Washington: Turns out, hangry (bad-tempered or irritable as a result of hunger) isn’t just a made-up term. According to a new research, the sudden drop in glucose we experience when we are hungry can impact our mood.
University of Guelph researchers examined the impact of a sudden glucose drop on emotional behaviour by inducing hypoglycemia in rats.
“We found evidence that a change in glucose level can have a lasting effect on mood. I was skeptical when people would tell me that they get grouchy if they don’t eat, but now I believe it. Hypoglycemia is a strong physiological and psychological stressor,” said Professor Francesco Leri, Department of Psychology.
“When people think about negative mood states and stress, they think about the psychological factors, not necessarily the metabolic factors, but we found poor eating behaviour can have an impact,” said study author Thomas Horman.
The rats were injected with a glucose metabolism blocker causing them to experience hypoglycemia, and were then placed in a specific chamber. On a separate occasion, they were given an injection of water and placed in a different chamber. When given the choice of which chamber to enter, they actively avoided the chamber where they experienced hypoglycemia.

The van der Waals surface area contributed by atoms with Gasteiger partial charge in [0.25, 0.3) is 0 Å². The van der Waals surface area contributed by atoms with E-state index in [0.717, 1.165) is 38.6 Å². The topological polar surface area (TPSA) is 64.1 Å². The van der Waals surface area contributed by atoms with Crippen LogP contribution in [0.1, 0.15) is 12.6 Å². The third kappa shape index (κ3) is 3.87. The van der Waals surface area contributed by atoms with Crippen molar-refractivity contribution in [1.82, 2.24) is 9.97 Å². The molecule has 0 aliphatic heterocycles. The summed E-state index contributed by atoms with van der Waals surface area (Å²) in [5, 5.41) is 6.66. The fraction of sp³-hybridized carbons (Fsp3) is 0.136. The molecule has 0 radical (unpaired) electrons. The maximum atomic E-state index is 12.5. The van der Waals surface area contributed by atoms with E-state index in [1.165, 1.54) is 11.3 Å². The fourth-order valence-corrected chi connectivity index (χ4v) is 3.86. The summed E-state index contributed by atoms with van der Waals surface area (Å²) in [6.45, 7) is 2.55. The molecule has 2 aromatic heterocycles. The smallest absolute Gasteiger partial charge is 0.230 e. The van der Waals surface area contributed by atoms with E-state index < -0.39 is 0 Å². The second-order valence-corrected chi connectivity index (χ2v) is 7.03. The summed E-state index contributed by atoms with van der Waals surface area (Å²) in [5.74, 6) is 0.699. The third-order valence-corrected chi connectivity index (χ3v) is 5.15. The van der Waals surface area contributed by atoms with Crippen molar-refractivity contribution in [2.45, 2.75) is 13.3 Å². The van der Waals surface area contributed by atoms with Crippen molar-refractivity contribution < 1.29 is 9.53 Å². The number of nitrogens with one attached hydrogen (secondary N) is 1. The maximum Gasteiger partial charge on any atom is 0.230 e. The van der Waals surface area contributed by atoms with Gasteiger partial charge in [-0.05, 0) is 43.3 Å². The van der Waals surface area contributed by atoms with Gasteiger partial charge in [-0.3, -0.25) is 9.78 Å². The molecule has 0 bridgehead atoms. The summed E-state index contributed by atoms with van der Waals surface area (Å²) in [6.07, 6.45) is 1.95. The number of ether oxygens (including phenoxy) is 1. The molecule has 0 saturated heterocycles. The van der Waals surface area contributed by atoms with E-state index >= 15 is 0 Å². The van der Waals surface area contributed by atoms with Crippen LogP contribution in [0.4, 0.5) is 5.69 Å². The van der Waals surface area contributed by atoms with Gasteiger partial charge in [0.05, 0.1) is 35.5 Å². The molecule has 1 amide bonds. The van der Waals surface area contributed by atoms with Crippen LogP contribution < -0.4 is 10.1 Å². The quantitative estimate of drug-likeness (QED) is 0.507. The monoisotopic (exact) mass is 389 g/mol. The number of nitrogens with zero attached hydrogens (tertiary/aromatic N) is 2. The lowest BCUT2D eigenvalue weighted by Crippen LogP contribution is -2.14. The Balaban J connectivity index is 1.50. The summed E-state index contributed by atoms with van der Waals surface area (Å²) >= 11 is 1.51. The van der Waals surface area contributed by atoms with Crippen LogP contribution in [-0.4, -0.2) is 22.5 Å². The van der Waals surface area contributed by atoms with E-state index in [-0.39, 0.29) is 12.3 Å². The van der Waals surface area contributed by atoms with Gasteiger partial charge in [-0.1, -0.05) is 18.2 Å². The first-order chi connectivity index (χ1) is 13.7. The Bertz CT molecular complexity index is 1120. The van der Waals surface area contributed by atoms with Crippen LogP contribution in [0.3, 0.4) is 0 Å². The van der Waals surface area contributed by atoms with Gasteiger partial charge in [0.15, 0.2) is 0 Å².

“This type of avoidance behaviour is an expression of stress and anxiety. The animals are avoiding that chamber because they had a stressful experience there. They don’t want to experience it again,” said Leri.
The researchers tested blood levels of the rats after experiencing hypoglycemia and found more corticosterone, an indicator of physiological stress. The rats also appeared more sluggish when given the glucose metabolism blocker.
“You might argue that this is because they need glucose to make their muscles work. But when we gave them a commonly used antidepressant medication, the sluggish behaviour was not observed. The animals moved around normally. This is interesting because their muscles still weren’t getting the glucose, yet their behaviour changed,” added Leri.
For people who experience anxiety or depression, the study results have implications for treatment, said Horman.
“The factors that lead someone to develop depression and anxiety can be different from one person to the next. Knowing that nutrition is a factor, we can include eating habits into possible treatment,” added Horman.
These findings also provide insight into the connection between depression and diseases such as obesity, diabetes, bulimia and anorexia.
Having established that hypoglycemia contributes to negative mood states, the researchers plan to determine whether chronic, long-term hypoglycemia is a risk factor for developing depression-like behaviours.
Horman said while missing one meal may make you “hangry,” these findings suggest your mood could be impacted if meal-skipping becomes a habit.
“Poor mood and poor eating can become a vicious cycle in that if a person isn’t eating properly, they can experience a drop in mood, and this drop in mood can make them not want to eat. If someone is constantly missing meals and constantly experiencing this stressor, the response could affect their emotional state on a more constant level,” added Horman.
The study appeared in the Journal of Pharmacology.